Ibori Was Neither Released Nor Re-arrested – Aide

Ibori Was Neither Released Nor Re-arrested – Aide

By Ella Ukairo | News Reporter on February 5, 2016
Corrupt Politicians Britain
A signage at a London office of the Metropolitan Police | Reuters

Media aide to former Delta State governor, Chief James Onanefe Ibori, Mr Tony Eluemunor, has denied recent media reports on the release of the former governor. He also said Ibori was not re-arrested.

Eluemunor in a statement on Thursday, February 4, 2016 said: “The news had set off a frenzy of activities in the entire South-South geo-political zone, as many people took off from their respective towns and villages to storm Ibori’s home town of Oghara. Many kept vigil at his gate; but the vigil was in vain as Ibori has not finished serving his term.

“Perhaps, as the magnitude of the lie an on-line publication told to itself and the nation (in a story it had termed an exclusive) dawned on it, another publication, kicked in with another lie, that Ibori had been re-arrested. This caused sleepless nights to another set of Ibori’s supporters as they stayed up all night working the phones to find out the true situation.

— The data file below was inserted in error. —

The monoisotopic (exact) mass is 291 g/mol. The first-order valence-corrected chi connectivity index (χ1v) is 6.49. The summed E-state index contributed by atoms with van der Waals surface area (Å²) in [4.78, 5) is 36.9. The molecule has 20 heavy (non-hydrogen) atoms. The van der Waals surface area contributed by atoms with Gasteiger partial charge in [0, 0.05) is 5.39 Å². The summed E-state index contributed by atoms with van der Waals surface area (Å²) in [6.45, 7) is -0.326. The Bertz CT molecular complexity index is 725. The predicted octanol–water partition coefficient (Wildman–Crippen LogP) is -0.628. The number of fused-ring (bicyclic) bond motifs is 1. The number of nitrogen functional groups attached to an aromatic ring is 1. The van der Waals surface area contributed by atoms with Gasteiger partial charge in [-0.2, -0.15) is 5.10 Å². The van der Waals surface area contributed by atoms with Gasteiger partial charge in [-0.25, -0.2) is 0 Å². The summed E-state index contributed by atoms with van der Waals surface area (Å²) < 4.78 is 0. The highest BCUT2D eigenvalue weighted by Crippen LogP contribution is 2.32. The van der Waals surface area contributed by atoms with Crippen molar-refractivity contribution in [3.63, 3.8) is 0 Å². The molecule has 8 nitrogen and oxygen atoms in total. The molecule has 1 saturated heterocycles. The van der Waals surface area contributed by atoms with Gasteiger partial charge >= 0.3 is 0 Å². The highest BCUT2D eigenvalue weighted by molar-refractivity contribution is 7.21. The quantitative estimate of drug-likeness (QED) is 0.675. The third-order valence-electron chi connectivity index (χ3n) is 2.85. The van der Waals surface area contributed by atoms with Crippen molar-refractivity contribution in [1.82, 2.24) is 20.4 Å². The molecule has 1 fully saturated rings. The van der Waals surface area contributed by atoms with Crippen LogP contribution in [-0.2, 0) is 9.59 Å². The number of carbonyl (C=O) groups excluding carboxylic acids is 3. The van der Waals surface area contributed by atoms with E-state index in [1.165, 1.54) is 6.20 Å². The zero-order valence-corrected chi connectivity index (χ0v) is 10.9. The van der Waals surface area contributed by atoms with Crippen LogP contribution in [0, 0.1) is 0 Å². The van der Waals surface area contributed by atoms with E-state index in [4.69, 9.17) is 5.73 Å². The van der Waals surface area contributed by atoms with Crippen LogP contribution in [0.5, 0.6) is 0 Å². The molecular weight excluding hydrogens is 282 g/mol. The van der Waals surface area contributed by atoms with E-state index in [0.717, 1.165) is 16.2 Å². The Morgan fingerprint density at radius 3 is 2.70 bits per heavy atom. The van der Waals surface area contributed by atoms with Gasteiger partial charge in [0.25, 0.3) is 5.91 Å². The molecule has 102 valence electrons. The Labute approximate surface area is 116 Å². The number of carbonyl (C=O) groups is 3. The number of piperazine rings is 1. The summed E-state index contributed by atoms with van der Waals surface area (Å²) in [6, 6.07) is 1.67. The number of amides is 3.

“The truth is that the exclusive stories were exclusive lies. Over 24 hours after the publications, no British authority has confirmed either the news of the release or of the purported re-arrest.

“Many people have asked me how such a malicious story could have been cooked up. My only reply is that Ibori’s political and legal persecutors tried to counter the favourable wind that arose from Ibori’s corner when the case turned against the London Metropolitan Police and the Crown Prosecutors by late January, 2016, when even they agreed that they did not act properly in the way they investigated Ibori and his associates.

“That forced them to withdraw the charges they had brought against one of Ibori’s lawyers, Mr. Bradesh Gohil.

“Most importantly, the judge ruled that all the documents that had been withheld from Ibori and all his associates should be turned over to them and that they were free to go on appeal to challenge even their earlier convictions.”


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